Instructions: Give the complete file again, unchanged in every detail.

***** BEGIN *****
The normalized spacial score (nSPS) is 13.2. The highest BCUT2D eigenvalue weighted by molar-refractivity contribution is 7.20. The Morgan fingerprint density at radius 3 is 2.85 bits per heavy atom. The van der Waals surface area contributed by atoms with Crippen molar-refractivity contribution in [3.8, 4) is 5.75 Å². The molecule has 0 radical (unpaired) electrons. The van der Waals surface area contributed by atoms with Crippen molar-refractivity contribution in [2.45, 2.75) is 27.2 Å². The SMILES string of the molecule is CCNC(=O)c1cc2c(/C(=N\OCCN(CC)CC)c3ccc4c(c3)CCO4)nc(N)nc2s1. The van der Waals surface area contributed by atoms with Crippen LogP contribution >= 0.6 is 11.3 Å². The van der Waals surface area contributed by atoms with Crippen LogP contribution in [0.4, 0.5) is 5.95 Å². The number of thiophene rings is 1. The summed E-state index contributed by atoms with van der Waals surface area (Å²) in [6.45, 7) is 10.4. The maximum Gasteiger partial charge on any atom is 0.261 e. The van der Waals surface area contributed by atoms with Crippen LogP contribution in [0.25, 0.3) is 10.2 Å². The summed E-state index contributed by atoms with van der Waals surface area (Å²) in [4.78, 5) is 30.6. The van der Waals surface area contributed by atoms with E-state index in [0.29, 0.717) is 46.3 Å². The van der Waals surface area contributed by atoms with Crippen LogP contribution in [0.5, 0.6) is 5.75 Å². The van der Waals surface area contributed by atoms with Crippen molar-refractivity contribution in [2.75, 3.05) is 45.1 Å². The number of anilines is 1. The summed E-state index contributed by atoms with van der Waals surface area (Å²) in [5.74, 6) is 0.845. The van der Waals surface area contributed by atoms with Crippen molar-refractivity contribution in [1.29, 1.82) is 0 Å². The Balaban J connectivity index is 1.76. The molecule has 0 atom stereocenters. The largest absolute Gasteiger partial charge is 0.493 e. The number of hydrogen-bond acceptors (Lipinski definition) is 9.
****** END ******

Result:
The normalized spacial score (nSPS) is 13.2. The highest BCUT2D eigenvalue weighted by molar-refractivity contribution is 7.20. The Morgan fingerprint density at radius 3 is 2.85 bits per heavy atom. The van der Waals surface area contributed by atoms with Crippen molar-refractivity contribution in [3.8, 4) is 5.75 Å². The molecule has 0 radical (unpaired) electrons. The van der Waals surface area contributed by atoms with Crippen molar-refractivity contribution in [2.45, 2.75) is 27.2 Å². The SMILES string of the molecule is CCNC(=O)c1cc2c(/C(=N\OCCN(CC)CC)c3ccc4c(c3)CCO4)nc(N)nc2s1. The van der Waals surface area contributed by atoms with Crippen LogP contribution >= 0.6 is 11.3 Å². The van der Waals surface area contributed by atoms with Crippen LogP contribution in [0.4, 0.5) is 5.95 Å². The number of thiophene rings is 1. The summed E-state index contributed by atoms with van der Waals surface area (Å²) in [6.45, 7) is 10.4. The maximum Gasteiger partial charge on any atom is 0.261 e. The van der Waals surface area contributed by atoms with Crippen LogP contribution in [0.25, 0.3) is 10.2 Å². The summed E-state index contributed by atoms with van der Waals surface area (Å²) in [4.78, 5) is 30.6. The van der Waals surface area contributed by atoms with E-state index in [0.29, 0.717) is 46.3 Å². The van der Waals surface area contributed by atoms with Crippen LogP contribution in [0.5, 0.6) is 5.75 Å². The van der Waals surface area contributed by atoms with Crippen molar-refractivity contribution in [2.75, 3.05) is 45.1 Å². The number of anilines is 1. The summed E-state index contributed by atoms with van der Waals surface area (Å²) in [5.74, 6) is 0.845. The van der Waals surface area contributed by atoms with Crippen molar-refractivity contribution in [1.29, 1.82) is 0 Å². The Balaban J connectivity index is 1.76. The molecule has 0 atom stereocenters. The largest absolute Gasteiger partial charge is 0.493 e. The number of hydrogen-bond acceptors (Lipinski definition) is 9.